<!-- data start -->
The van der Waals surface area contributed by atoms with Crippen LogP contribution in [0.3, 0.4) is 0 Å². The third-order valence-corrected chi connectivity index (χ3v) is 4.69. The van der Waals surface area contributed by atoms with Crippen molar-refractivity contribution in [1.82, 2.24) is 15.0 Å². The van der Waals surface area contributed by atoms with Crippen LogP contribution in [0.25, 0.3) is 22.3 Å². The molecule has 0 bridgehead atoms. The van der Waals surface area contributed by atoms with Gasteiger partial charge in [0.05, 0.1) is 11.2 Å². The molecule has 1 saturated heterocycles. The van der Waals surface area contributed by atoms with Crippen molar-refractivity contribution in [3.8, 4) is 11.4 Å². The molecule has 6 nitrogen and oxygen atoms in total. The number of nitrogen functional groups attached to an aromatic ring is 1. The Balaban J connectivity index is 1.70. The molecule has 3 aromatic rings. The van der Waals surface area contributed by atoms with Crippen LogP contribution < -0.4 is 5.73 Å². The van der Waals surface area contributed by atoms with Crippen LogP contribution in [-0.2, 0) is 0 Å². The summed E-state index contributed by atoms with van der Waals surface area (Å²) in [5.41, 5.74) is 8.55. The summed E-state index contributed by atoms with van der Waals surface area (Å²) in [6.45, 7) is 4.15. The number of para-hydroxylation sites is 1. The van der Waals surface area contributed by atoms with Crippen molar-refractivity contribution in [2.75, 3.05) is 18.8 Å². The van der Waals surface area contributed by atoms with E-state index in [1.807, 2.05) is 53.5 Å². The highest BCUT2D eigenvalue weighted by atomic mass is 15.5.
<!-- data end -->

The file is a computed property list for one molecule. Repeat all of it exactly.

The van der Waals surface area contributed by atoms with Crippen LogP contribution in [0.3, 0.4) is 0 Å². The third-order valence-corrected chi connectivity index (χ3v) is 4.69. The van der Waals surface area contributed by atoms with Crippen molar-refractivity contribution in [1.82, 2.24) is 15.0 Å². The van der Waals surface area contributed by atoms with Crippen LogP contribution in [0.25, 0.3) is 22.3 Å². The molecule has 0 bridgehead atoms. The van der Waals surface area contributed by atoms with Gasteiger partial charge in [0.05, 0.1) is 11.2 Å². The molecule has 1 saturated heterocycles. The van der Waals surface area contributed by atoms with Crippen molar-refractivity contribution in [3.8, 4) is 11.4 Å². The molecule has 6 nitrogen and oxygen atoms in total. The number of nitrogen functional groups attached to an aromatic ring is 1. The Balaban J connectivity index is 1.70. The molecule has 3 aromatic rings. The van der Waals surface area contributed by atoms with Crippen LogP contribution < -0.4 is 5.73 Å². The van der Waals surface area contributed by atoms with Crippen LogP contribution in [-0.2, 0) is 0 Å². The summed E-state index contributed by atoms with van der Waals surface area (Å²) in [5.41, 5.74) is 8.55. The summed E-state index contributed by atoms with van der Waals surface area (Å²) in [6.45, 7) is 4.15. The number of para-hydroxylation sites is 1. The van der Waals surface area contributed by atoms with Crippen molar-refractivity contribution in [2.75, 3.05) is 18.8 Å². The van der Waals surface area contributed by atoms with E-state index in [1.807, 2.05) is 53.5 Å². The highest BCUT2D eigenvalue weighted by atomic mass is 15.5.